In linguistics, suprasegmentals are contrastive elements of speech that cannot be easily analyzed as distinct segments but rather belong to a syllable or word.
Swahili, also known as Kiswahili (translation: coast language), is a Bantu language and the first language of the Swahili people.
A syllabary is a set of written symbols that represent the syllables or (more frequently) moras which make up words.
A syllabic consonant or vocalic consonant is a consonant that forms a syllable on its own, like the m, n and l in the English words rhythm, button and bottle, or is the nucleus of a syllable, like the r sound in the American pronunciation of work.
Syllabification or syllabication is the separation of a word into syllables, whether spoken or written.
A syllable is a unit of organization for a sequence of speech sounds.
In computing, a syllable is a name for a platform-dependent unit of information storage.
In linguistics, syllable weight is the concept that syllables pattern together according to the number and/or duration of segments in the rime.
Tamil (தமிழ்) is a Dravidian language predominantly spoken by the Tamil people of India and Sri Lanka, and by the Tamil diaspora, Sri Lankan Moors, Burghers, Douglas, and Chindians.
In phonology, tenseness or tensing is, most broadly, the pronunciation of a sound with greater muscular effort or constriction than is typical.
Thai, Central Thai, or Siamese, is the national and official language of Thailand and the first language of the Central Thai people and vast majority Thai of Chinese origin.
Tone is the use of pitch in language to distinguish lexical or grammatical meaning – that is, to distinguish or to inflect words.
In phonetics, a triphthong (from Greek τρίφθογγος, "triphthongos", literally "with three sounds," or "with three tones") is a monosyllabic vowel combination involving a quick but smooth movement of the articulator from one vowel quality to another that passes over a third.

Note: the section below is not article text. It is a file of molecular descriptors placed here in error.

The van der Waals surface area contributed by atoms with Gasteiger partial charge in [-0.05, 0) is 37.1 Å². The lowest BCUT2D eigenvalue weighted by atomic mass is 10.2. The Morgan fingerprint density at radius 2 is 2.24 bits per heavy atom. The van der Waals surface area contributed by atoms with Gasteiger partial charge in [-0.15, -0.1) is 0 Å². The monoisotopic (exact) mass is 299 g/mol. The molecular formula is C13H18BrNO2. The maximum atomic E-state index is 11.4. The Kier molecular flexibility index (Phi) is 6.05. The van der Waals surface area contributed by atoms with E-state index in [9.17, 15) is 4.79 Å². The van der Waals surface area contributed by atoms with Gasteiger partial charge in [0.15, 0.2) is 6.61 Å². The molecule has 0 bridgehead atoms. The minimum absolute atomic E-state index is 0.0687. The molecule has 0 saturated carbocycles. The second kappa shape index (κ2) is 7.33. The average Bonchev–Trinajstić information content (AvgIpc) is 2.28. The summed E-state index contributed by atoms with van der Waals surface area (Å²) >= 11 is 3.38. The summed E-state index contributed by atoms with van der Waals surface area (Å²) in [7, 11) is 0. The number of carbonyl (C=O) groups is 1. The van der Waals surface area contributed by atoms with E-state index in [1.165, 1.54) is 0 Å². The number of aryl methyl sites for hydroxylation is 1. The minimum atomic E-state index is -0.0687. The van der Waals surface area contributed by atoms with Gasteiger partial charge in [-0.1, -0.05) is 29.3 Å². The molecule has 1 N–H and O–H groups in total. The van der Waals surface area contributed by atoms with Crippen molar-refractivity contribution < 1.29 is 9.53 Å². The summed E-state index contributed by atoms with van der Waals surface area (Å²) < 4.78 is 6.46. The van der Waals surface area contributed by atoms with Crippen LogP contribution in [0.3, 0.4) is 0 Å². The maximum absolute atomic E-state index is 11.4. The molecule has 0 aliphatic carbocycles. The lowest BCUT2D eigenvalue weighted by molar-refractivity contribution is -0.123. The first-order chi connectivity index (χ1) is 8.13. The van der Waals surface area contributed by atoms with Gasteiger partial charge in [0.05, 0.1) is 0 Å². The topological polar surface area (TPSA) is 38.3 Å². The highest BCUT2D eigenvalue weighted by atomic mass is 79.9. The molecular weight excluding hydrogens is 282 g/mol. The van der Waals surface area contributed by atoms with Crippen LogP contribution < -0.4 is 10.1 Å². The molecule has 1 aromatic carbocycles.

A troubadour (trobador, archaically: -->) was a composer and performer of Old Occitan lyric poetry during the High Middle Ages (1100–1350).
In linguistics, the ultima is the last syllable of a word, the penult is the next-to-last syllable, and the antepenult is third-from-last syllable.
In some models of phonology as well as morphophonology in the field of linguistics, the underlying representation (UR) or underlying form (UF) of a word or morpheme is the abstract form that a word or morpheme is postulated to have before any phonological rules have applied to it.
Arrernte or Aranda or more specifically Upper Arrernte (Upper Aranda), is a dialect cluster spoken in and around Alice Springs (Mparntwe in Arrernte) in the Northern Territory, Australia.
Ur (Sumerian: Urim; Sumerian Cuneiform: KI or URIM5KI; Akkadian: Uru; أور; אור) was an important Sumerian city-state in ancient Mesopotamia, located at the site of modern Tell el-Muqayyar (تل المقير) in south Iraq's Dhi Qar Governorate.
Vietnamese (Tiếng Việt) is an Austroasiatic language that originated in Vietnam, where it is the national and official language.
A vowel is one of the two principal classes of speech sound, the other being a consonant.
Wakashan is a family of languages spoken in British Columbia around and on Vancouver Island, and in the northwestern corner of the Olympic Peninsula of Washington state, on the south side of the Strait of Juan de Fuca.
In linguistics, a word is the smallest element that can be uttered in isolation with objective or practical meaning.
In linguistics, a zero or null is a segment which is not pronounced or written.
In orthography, a zero consonant, silent initial, or null-onset letter is a consonant letter that does not correspond to a consonant sound, but is required when a word or syllable starts with a vowel (i.e. has a null onset).
Ambisyllabic, Ambisyllabicity, Auslaut, Checked syllable, Closed syllable, Closed syllables, Coda (linguistics), Disyllabic, Disyllable, Final (linguistics), Initial (linguistics), Monosyllabic, Monosyllable, Nasal coda, Nucleus (linguistics), Nucleus (syllable), Null initial, Null onset, Onset (linguistics), Open syllable, Peak (linguistics), Peak of syllable, Polysyllabic, Polysyllable, Rhyme (linguistics), Rime (linguistics), Shengmu, Sillable, Sillables, Sylable, Syllabic coda, Syllable (linguistics), Syllable body, Syllable coda, Syllable core, Syllable final, Syllable initial, Syllable medial, Syllable nuclei, Syllable nucleus, Syllable onset, Syllable onsets, Syllable peak, Syllable rhyme, Syllable rime, Syllable rimes, Syllable structure, Syllables, Trisyllabic, Trisyllable, Yunmu, Zero initial, 聲母.